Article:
Classic tale of teenage rebellion and repression features a delightful combination of dance choreography and realistic and touching performances. When teenager Ren McCormack and his family move from big-city Chicago to a small Midwestern town, he's in for a real case of culture shock. Though he tries hard to fit in, the streetwise Ren can't quite believe he's living in a place where rock music and dancing are illegal. However, there is one small pleasure: Ariel Moore, a troubled but lovely blonde with a jealous boyfriend. And a Bible-thumping minister, who is responsible for keeping the town dance-free. Ren and his classmates want to do away with this ordinance, especially since the senior prom is around the corner, but only Ren has the courage to initiate a battle to abolish the outmoded ban and revitalize the spirit of the repressed townspeople. Fast-paced drama is filled with such now-famous hit songs as the title track and "Let's Hear It for the Boy". Written by
Loosely based on events that took place in the small, rural, and extremely religious farming town of Elmore City, Oklahoma in 1978. Dancing had been banned for nearly 90 years until a group of high school teenagers challenged it. See more »
When Ariel is going from the car to truck, the stereo in the back window of the truck disappears and reappears between shots. See more »
[after beating up Ariel]
Huh? I was about through with you anyway!
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EVERYBODY CUT FOOTLOOSE As we all know 1984 produced a lot of great things. One of the best was "Footloose". Here's my thoughts on this timeless masterpiece which I brought on DVD this week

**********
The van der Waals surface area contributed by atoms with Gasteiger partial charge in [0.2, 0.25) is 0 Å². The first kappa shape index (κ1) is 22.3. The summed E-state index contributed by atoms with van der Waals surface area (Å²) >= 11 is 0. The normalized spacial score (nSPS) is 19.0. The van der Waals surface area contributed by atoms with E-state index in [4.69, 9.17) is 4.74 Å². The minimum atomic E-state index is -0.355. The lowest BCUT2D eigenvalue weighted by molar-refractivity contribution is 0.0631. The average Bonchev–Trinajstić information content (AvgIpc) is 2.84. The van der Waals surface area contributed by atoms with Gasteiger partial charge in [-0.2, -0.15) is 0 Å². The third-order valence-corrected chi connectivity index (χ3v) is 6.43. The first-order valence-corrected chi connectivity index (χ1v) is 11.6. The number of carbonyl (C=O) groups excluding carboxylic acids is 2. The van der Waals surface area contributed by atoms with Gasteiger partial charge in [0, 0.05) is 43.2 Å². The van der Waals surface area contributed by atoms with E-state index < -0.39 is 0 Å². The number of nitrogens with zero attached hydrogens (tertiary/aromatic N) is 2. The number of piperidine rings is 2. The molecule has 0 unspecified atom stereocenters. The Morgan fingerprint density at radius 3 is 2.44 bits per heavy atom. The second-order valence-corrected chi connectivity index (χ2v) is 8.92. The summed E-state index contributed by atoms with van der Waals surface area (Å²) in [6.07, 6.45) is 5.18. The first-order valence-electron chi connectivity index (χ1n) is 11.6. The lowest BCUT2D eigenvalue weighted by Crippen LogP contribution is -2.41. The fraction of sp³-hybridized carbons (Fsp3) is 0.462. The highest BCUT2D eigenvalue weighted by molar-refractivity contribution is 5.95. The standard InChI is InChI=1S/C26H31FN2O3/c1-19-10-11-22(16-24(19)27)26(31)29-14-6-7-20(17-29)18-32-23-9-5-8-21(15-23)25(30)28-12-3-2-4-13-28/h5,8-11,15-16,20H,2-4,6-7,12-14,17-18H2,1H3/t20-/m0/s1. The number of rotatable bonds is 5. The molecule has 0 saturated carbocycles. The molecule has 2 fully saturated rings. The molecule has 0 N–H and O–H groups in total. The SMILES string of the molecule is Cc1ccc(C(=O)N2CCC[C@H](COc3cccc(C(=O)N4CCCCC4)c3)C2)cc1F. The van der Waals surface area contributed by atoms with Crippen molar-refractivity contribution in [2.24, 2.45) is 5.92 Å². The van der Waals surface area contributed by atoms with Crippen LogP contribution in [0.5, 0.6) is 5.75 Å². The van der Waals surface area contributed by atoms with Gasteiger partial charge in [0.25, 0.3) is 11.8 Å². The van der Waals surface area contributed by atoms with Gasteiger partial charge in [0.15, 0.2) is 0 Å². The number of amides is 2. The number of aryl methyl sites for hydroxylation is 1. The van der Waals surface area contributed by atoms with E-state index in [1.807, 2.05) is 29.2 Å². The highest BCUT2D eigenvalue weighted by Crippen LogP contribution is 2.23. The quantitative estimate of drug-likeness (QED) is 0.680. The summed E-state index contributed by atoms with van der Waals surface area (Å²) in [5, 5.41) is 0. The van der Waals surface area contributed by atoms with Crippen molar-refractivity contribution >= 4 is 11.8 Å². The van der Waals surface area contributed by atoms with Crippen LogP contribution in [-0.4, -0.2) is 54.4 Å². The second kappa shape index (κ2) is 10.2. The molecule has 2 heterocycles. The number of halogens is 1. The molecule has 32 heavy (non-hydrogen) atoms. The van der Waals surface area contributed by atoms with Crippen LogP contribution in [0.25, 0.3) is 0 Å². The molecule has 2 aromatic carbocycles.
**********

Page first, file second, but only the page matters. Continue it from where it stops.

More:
-Most good movies have a great opening and Footloose is no exception. A bunch of feet dancing showcasing the great footwear of the 80's to the soundtrack song "Footloose". Immediately gets you in -Kevin Bacon's character has one of the all-time great movie names: "Ren McCormack" -Funny how this is probably Kevin Bacon's greatest role, maybe only challenged by "Flatliners". It's amazing how so many actors never repeat their efforts of their first breakthrough movie (See Lou Diamond Phillips, Chris Rock and Madonna for starters) -Also starring in this movie is one of Hollywood's greatest lesser known brothers, Sean Penn's brother Christopher. He's way better than Dan Swayze or Charlie Murphy. -Kenny Loggins will go down as one of the greatest contributors to movie hit songs ever. Footloose's "Footloose" and Top Gun's "Danger Zone". -This is another one of those movies built around a town's overzealous pastor's. Reverand Shaw (John Lithgow) is even more intense than that guy in "Chocolat" -Great action scene at the start with Lori Singer car surfing (watch the slightly impossible way she gets back in the car) -Also look for the great David Hasselhoff 2 second cameo -Great scene where the Rev turns off Lor Singer's ghetto-blaster. Everyone stops talking, eating and dancing. Possibly slightly dramatic -Will (Christopher Penn) tells us several other towns have also banned dancing. How wasn't that fact used as the premise for heaps more sequels with Ren going from town to town and reviving dance? Each time he'd face a new obstacle. -Ren mentions his love for "Men at Work" and "The Police", yet he only listens in his car to bad 80's electric rock. Strange. -Weird town. Here a face off equals a tractor fight. -One of the funniest moments is when Chuck gets onto his tractor and puts "I need a hero" on on his ghetto-blaster. That would be awesome to do at a basketball game when you sub in. -Another great Dianne Weist performance. That girl can just capture the whole audience when she wants. Underrated actress. -"Moment I regret now"- Christopher Penn's dance sequence to "Let's Hear It For The Boy" (although it's a great sequence in the movie) -Kevin Bacon's speech to the council was possibly the greatest speech up until that time in cinema history. That is until Sly Stallone raised the bar with his "If I Can Change...." in Rocky 4. Which was then overtaken by Matthew McConaghuey's "Can you see her..." speech in "A Time To Kill"
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